[rohrpost] Call for Papers: The Philosophy of Computer Games, August 13 - 15, 2009 in Oslo

Sebastian Möring | Digarec sebastian.moering at digarec.org
Die Mar 17 11:02:28 CET 2009

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August 13-15, 2009






We hereby invite scholars in any field who take a professional interest in
the phenomenon of computer games to submit papers to the international
conference "The Philosophy of Computer Games 2009", to be held in Oslo,
Norway, on August 13-15, 2009.


Accepted papers will have a clear focus on philosophy and philosophical
issues in relation to computer games. They will also attempt to use specific
examples rather than merely invoke "computer games" in general terms. We
invite submissions focusing on, but not limited to, the following three




Fictionality and Interaction


Computer games are often conceived as a setting for fictional narratives,
facts, objects and events, although the interactive setting is thought to
give fictionality a special character and to be intertwined with
non-fictional aspects in various ways. We invite papers on relevant
discussions of fictionality, narrative, fictional objects, simulation,
virtuality, and kindred cognitive notions like make-believe, pretense, and



Defining Computer Games


Is it possible to point to some defining characteristic(s) of computer
games? We are especially interested in discussions of formal definitions of
computer games in terms of characteristics such as rules, play,
representation, computation, affordances, interaction, negotiable
consequences, and so on. We welcome both constructive and critical
discussions, as long as they are directed at clearly articulated proposals.



Ethical and Political Issues


What are the ethical responsibilities of game-makers in relation to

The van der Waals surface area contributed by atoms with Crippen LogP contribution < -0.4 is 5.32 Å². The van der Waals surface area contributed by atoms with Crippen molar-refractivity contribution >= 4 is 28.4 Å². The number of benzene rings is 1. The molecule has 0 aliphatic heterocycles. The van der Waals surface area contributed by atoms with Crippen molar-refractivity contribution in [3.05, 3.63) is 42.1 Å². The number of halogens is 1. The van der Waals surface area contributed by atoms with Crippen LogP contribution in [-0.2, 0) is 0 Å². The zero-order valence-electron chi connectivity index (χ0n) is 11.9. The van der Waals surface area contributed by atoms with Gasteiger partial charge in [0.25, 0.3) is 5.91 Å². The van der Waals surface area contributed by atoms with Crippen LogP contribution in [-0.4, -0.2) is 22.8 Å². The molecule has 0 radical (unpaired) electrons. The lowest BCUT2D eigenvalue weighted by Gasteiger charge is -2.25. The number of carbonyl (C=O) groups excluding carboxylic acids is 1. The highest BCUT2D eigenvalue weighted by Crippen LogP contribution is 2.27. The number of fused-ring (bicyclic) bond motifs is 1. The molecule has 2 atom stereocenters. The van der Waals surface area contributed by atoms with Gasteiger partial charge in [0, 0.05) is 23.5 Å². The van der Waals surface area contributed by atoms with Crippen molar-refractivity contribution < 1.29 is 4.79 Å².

individual gamers and society in general? What role, if any, can games serve
as a critical cultural corrective in relation to traditional forms of media
and communicative practices, for example in economy and politics? Also, what
is the nature of the ethical norms that apply within the gaming context, and
what are the factors that allow or delimit philosophical justifications of
their application there or elsewhere?


Your abstract should not exceed 1000 words. If your submission falls under
one of the three headings, please indicate which one. Send your abstract to
submissions at gamephilosophy.org. All submitted abstracts will be subject to
double blind peer review, and the program committee will make a final
selection of papers for the conference on the basis of this. Full
manuscripts must be submitted by August 8, and will be made available on the
conference website.


Deadline for submissions is June 1, 2009. Notification of accepted
submissions will be sent out by June 10, 2009.



Olav Asheim

Miguel Sicart

Frans Mäyrä

Patrick Coppock

Sten Ludvigsen

Ole Ertløv Hansen

Stephan Günzel

Runje Klevjer

John Richard Sageng

Ragnhild Tronstad



The conference is a collaboration between the following institutions:


• Department of Philosophy, Classics, History of Art and Ideas at the
University of Oslo, Norway • Department of Media and Communication,
University of Oslo, Norway • Digital Games Research Center, University of
Potsdam, Germany • Department of Social, Cognitive and Quantitative Science
at the University of Modena & Reggio Emilia, Italy • Nordic Game Research
Network • Intermedia, University of Oslo, Norway • Games Research Lab,
University of Tampere, Finland • Center for Computer Games Research at the
IT-University of Copenhagen, Denmark • Philosophical Project Centre (FPS),
Oslo, Norway • Department of Information Science and Media Studies,
University of Bergen, Norway


For more information and for pdf-version of the call, visit